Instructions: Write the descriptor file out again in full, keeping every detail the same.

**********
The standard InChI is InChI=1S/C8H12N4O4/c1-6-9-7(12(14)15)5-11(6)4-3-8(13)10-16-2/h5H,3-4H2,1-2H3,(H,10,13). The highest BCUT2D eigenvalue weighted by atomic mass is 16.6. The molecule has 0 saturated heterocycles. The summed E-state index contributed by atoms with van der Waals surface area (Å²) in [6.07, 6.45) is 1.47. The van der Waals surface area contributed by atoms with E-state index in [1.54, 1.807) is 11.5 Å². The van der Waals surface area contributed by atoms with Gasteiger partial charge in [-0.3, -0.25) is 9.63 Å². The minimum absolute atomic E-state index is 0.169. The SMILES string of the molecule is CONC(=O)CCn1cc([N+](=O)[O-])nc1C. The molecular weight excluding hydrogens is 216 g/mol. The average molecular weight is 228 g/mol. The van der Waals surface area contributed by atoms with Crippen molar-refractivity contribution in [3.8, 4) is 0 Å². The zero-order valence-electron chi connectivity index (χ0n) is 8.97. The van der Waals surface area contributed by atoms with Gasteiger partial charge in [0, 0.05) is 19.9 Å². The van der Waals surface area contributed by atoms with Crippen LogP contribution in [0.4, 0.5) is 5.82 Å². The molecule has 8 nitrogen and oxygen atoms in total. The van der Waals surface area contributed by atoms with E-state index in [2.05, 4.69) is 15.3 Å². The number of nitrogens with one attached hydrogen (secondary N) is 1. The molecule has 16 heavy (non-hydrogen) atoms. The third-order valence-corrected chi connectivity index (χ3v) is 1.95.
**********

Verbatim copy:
The standard InChI is InChI=1S/C8H12N4O4/c1-6-9-7(12(14)15)5-11(6)4-3-8(13)10-16-2/h5H,3-4H2,1-2H3,(H,10,13). The highest BCUT2D eigenvalue weighted by atomic mass is 16.6. The molecule has 0 saturated heterocycles. The summed E-state index contributed by atoms with van der Waals surface area (Å²) in [6.07, 6.45) is 1.47. The van der Waals surface area contributed by atoms with E-state index in [1.54, 1.807) is 11.5 Å². The van der Waals surface area contributed by atoms with Gasteiger partial charge in [-0.3, -0.25) is 9.63 Å². The minimum absolute atomic E-state index is 0.169. The SMILES string of the molecule is CONC(=O)CCn1cc([N+](=O)[O-])nc1C. The molecular weight excluding hydrogens is 216 g/mol. The average molecular weight is 228 g/mol. The van der Waals surface area contributed by atoms with Crippen molar-refractivity contribution in [3.8, 4) is 0 Å². The zero-order valence-electron chi connectivity index (χ0n) is 8.97. The van der Waals surface area contributed by atoms with Gasteiger partial charge in [0, 0.05) is 19.9 Å². The van der Waals surface area contributed by atoms with Crippen LogP contribution in [0.4, 0.5) is 5.82 Å². The molecule has 8 nitrogen and oxygen atoms in total. The van der Waals surface area contributed by atoms with E-state index in [2.05, 4.69) is 15.3 Å². The number of nitrogens with one attached hydrogen (secondary N) is 1. The molecule has 16 heavy (non-hydrogen) atoms. The third-order valence-corrected chi connectivity index (χ3v) is 1.95.